I think Dookie came along at a perfect time. Grunge was running its course, especially with the death of Kurt Cobain, but I was still interested in non-flashy guitar-driven rock. Green Day provided that. The band had matured into better songwriters and stepped up their production values after two solid albums (the debut compilation of LP and EPs, 1,039/Smoothed Out Slappy Hours, is a definite indicator of the potential, even with a lesser drummer). The glossiness of Dookie never bothered me, just like I had no reason to despise the sound of Nirvana’s Nevermind compared with the sludgy sound of the $606 production of Bleach. I was also in a new town when I started listening to Dookie in earnest. I was making new friends in Ames and enjoying life and more often than not we had songs such as “Having a Blast” on the sound system while, erm, having a blast.

I thought Green Day had additional bright moments over the years, but nothing that burned as bright as this piece of shit from 1994. From the first two touches of the high hat that kick off “Burnout” to the last quiet bits of the jokey “hidden track” that followed “F.O.D.,” this was youthful joy. I never reach for the skip button when listening to this album, and the songs have aged well over the subsequent two decades.

And if you don’t like it, you can F.O.D.

#63: U2, The Joshua Tree

joshua tree album coverMany people like to romanticize that Nirvana (more specifically, Nevermind) killed hair metal. For me, it was The Joshua Tree.

When U2’s fifth album came out in 1987, I was listening to a lot of “awesome” music; that spring, I probably played my Poison tape more than anything. Then the song “With or Without You” hit the radio and music video rotation, and I was intrigued. Then I heard the whole album, and found myself really drawn to the two songs that ended up being the next two singles, “I Still Haven’t Found What I’m Looking For” and “Where the Streets Have No Name.” And the bombast of “Bullet the Blue Sky.” And Bono’s yowls on “Trip Through Your Wires.” And “The Edge guitar sound” on “In God’s Country.”

And the quiet hush of “Running to Stand Still,” which I included in my #61-70 sampler above. I found so much to enjoy about the lyrics:

Sweet the sin
Bitter taste in my mouth
I see seven towers
But I only see one way out

You got to cry without weeping
Talk without speaking
Scream without raising your voice

You know I took the poison
From the poison stream
Then I floated out of here

Suddenly, singing along to “‘Cause baby we’ll be at the drive-in, in the old man’s Ford, behind the bushes, ’til I’m screamin’ for more” seemed juvenile, even to a hormonal 13-year-old dude. Admittedly, it’s not like I immediately threw away my Look What the Cat Dragged In cassette after hearing The Joshua Tree. But I never bought Open Up and Say…Ahhh!; I did get Rattle and Hum when it came out and plucked War from the back catalog and started giving bands like R.E.M. a try when joining the BMG tape club.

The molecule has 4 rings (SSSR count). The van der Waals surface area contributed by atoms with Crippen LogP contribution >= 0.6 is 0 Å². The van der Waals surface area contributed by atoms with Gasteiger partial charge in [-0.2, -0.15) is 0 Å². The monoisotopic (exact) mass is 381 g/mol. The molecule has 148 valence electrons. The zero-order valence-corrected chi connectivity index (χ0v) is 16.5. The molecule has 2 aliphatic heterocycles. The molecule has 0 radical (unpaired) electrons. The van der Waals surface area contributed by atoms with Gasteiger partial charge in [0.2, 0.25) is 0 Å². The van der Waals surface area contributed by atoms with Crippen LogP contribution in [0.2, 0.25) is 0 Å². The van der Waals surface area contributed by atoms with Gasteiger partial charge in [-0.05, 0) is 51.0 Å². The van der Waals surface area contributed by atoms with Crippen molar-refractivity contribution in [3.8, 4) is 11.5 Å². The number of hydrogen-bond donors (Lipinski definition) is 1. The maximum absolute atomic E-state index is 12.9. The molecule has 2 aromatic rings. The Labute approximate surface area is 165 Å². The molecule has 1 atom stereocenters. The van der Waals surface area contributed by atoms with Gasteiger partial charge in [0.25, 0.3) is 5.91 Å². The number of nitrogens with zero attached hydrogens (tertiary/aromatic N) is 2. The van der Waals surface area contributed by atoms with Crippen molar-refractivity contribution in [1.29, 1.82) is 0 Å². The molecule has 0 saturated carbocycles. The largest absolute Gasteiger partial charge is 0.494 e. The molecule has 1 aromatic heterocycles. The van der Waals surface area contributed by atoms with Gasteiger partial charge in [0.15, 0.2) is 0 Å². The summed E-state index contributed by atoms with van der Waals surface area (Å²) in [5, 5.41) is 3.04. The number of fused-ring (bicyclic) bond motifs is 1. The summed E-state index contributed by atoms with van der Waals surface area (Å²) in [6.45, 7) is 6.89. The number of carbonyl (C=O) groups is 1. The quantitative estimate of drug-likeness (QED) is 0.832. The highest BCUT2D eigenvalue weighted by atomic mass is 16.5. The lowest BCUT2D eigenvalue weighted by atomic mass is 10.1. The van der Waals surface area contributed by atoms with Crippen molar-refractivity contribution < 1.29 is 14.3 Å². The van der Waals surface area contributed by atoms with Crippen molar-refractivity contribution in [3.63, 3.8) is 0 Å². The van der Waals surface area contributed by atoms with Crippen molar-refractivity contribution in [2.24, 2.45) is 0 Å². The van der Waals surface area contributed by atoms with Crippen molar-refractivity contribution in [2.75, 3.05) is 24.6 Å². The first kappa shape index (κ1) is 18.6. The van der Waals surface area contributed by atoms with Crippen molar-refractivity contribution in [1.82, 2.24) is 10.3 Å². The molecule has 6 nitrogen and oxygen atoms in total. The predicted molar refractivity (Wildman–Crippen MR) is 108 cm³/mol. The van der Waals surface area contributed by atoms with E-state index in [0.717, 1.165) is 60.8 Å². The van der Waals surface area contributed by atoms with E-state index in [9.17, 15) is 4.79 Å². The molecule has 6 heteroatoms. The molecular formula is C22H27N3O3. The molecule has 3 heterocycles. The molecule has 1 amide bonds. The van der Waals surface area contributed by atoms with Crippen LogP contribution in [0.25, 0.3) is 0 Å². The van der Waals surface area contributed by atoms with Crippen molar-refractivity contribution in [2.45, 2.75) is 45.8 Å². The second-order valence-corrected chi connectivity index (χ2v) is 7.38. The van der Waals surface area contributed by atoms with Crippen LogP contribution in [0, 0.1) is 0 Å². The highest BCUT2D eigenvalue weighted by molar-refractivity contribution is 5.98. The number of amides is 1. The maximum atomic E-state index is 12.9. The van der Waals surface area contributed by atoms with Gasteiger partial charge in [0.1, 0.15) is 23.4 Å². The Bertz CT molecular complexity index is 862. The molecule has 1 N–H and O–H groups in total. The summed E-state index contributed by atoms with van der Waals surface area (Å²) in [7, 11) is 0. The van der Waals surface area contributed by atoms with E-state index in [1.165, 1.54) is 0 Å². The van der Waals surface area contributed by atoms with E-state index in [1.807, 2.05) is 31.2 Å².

Before The Joshua Tree, my lone exposure to U2 was watching Bono leaping down into the crowd (sort of) during the 1985 Live Aid broadcast (I was really annoyed, because I was waiting and hoping to see–surprise!–Duran Duran). I had no idea that in two years, this band of Irishmen would seriously alter the way I listened to and appreciated music. And I believe The Joshua Tree is one of those albums that is able to speak to myriad audiences. Consider life in my dorm during freshman year at the University of Northern Iowa. I lived two doors down from a couple of football players; their room was a popular hangout for a fair number of the Panthers. Whenever they got together to play Madden on the Sega Genesis, they always listened to The Joshua Tree, even though it was a good five years old by then. Not macho metal, not ridiculous rap…”Where the Streets Have No Name” and “Mothers of the Disappeared.” I always liked that…even if I could never beat those fuckers in Madden. Oh well: Tecmo Super Bowl was always my game, anyway. And I owned them in NHL ’93 the following spring…

/video game braggadocio

Todd’s 70-61

(click play button below to sample these 10 albums)

70. The Sundays, Static and Silence

69. The Ocean Blue, The Ocean Blue

68. The Breeders, Last Splash

67. Crash Test Dummies, God Shuffled His Feet

66. Oasis, What’s the Story(Morning Glory)?

65. Madonna, True Blue

64. The Jesus and Mary Chain, Stoned and Dethroned

63. Sufjan Stevens, Illinois

62. Feist, The Reminder

61. Lauryn Hill, The Miseducation of Lauryn Hill

A CLOSER LOOK AT…

#70. The Sundays, Static and Silence

This was the third of three stellar albums from The Sundays. After its release, lead singer Harriet Wheeler and guitarist David Gavurin quit the business to settle down and raise their kids. I have patiently waited 15 years for a fourth Sundays album. Waiting…Waiting… I’m starting to get impatient. So, in an effort to get them out of retirement, I am going to make a personal plea to The Sundays. Please, come back! Pretty please! Seriously! C’mon!

I get that you wanted to live a simpler life, have kids, and get away from the hassles of the record industry. But we live in different times now. You don’t need large record labels to record and distribute music anymore. We have a thing called “The Interwebs” now. Get a computer (heck I’ll buy you one) and record in your basement like 23 million other artists are doing now. Throw the new material up on a website (I’ll do that for you too. It would be a Music or Space Shuttle? exclusive release. I’m getting goose bumps just thinking about it.)